Also testifying Monday morning was Patricia Allen, a current Marsh employee who once served as the administrative assistant to Marsh’s son David. He worked under his father as president.

Marsh Supermarkets launched a legal fight against David in 2006 after he sued the company, alleging it shorted him $102,000 on his $2.1 million severance package. The company shot back that he had used the company “as his personal checkbook,” submitting expenses from family trips, and must repay more than $750,000. The parties reached a confidential settlement in 2007.

Monday morning’s proceedings followed testimony from a key witness Friday.

Stephen Huse, an owner of St. Elmo Steakhouse and former director of Marsh Supermarkets, said Friday that he recalled that Don Marsh had resisted a sale to Sun Capital, even though the company was in serious financial trouble.

“We couldn’t get his focus on the sale as much as we wanted to, and his travel was too much,” Huse said. “We needed him there seven days a week, 13 to 14 hours a day.”

As the sale of the company neared, directors attempted to reel in Marsh’s extensive travel by only reimbursing him for trips within Indiana and to Illinois and Ohio, where Marsh had stores.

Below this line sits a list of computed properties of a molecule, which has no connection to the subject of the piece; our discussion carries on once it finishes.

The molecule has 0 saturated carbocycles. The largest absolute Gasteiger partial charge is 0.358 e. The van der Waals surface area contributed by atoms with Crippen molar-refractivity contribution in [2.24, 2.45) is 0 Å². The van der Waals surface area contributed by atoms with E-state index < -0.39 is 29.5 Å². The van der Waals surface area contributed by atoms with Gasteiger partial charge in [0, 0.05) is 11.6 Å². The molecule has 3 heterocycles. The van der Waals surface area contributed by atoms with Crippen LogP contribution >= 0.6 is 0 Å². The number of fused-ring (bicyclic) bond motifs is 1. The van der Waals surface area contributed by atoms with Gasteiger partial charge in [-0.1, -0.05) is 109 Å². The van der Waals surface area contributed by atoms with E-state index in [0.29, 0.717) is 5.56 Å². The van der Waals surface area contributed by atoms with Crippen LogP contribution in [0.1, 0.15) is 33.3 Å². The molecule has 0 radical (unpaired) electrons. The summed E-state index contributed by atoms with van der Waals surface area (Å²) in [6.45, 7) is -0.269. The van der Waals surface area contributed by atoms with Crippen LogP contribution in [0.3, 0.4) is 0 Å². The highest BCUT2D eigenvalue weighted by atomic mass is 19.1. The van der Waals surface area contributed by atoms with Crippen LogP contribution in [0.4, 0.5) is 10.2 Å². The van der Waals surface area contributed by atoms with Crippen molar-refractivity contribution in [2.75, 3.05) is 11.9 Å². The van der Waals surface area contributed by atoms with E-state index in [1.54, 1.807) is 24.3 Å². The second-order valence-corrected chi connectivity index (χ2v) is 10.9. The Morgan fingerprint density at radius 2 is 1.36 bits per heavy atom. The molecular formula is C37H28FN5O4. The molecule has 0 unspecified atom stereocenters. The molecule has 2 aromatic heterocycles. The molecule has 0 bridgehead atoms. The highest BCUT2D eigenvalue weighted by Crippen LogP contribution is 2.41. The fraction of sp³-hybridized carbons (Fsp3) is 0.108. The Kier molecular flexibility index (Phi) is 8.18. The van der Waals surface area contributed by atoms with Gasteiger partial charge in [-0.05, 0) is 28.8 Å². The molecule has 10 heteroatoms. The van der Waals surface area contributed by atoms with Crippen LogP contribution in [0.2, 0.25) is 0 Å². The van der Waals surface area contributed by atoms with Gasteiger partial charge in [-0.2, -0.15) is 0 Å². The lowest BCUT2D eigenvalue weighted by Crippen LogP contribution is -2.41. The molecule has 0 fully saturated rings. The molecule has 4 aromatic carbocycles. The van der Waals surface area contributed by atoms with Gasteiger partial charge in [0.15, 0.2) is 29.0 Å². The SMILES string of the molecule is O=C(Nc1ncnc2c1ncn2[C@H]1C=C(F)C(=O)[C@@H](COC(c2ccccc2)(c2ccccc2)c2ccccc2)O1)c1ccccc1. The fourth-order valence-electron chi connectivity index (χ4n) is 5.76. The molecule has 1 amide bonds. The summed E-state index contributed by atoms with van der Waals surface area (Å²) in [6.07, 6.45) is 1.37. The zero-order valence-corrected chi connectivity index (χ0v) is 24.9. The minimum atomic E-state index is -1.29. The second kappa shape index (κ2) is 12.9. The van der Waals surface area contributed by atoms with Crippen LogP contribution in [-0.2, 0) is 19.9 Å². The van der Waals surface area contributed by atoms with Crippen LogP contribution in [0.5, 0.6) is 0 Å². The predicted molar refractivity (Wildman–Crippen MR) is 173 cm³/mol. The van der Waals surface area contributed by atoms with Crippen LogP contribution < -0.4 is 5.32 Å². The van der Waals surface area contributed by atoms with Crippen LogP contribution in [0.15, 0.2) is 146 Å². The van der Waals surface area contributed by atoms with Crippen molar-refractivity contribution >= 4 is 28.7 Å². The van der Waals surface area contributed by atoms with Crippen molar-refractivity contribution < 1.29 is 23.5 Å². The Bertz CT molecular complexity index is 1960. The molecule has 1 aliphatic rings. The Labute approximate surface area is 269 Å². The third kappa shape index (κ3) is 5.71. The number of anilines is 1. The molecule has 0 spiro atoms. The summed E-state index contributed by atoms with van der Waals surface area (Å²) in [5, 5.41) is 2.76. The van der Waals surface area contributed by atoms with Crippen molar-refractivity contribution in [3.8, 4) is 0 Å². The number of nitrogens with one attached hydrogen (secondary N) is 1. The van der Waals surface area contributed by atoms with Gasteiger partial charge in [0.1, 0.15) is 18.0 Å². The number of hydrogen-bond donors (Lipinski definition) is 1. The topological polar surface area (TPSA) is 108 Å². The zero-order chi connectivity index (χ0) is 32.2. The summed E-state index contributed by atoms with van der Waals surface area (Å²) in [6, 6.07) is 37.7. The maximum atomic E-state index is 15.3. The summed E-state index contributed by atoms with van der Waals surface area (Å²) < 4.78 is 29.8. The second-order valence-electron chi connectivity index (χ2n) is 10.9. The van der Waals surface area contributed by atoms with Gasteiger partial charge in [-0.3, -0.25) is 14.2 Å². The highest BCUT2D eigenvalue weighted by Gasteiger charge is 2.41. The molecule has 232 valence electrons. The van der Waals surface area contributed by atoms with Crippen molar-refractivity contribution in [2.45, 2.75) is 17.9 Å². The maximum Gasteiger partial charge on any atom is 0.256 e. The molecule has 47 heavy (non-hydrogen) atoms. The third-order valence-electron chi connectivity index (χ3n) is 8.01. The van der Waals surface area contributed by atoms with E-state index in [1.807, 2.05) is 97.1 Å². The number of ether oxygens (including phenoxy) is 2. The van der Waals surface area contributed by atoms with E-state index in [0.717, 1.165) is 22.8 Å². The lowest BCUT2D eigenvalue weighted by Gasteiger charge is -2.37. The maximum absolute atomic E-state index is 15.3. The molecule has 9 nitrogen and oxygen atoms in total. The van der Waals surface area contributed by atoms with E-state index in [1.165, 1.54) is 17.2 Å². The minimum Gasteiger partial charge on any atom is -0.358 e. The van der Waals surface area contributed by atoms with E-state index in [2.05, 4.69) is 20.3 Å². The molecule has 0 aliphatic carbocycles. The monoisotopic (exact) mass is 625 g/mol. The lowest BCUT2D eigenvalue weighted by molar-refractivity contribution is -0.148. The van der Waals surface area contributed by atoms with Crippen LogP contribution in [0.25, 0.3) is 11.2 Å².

During his testimony, Huse said he has the utmost respect for Marsh and trusted him to reimburse the company for personal expenses. He said directors were more concerned about company revenue and profits and left management to oversee expenses.

Huse told the jury that most every trip Marsh took included some element of business.

“Don didn’t lay around beaches or go to bars,” Huse said. “Don can’t relax. It’s not in his DNA. That’s just the way he is.”

Originially published in the IBJ Daily, a sister publication to Indiana Lawyer.


Post a comment to this story

We reserve the right to remove any post that we feel is obscene, profane, vulgar, racist, sexually explicit, abusive, or hateful.
You are legally responsible for what you post and your anonymity is not guaranteed.
Posts that insult, defame, threaten, harass or abuse other readers or people mentioned in Indiana Lawyer editorial content are also subject to removal. Please respect the privacy of individuals and refrain from posting personal information.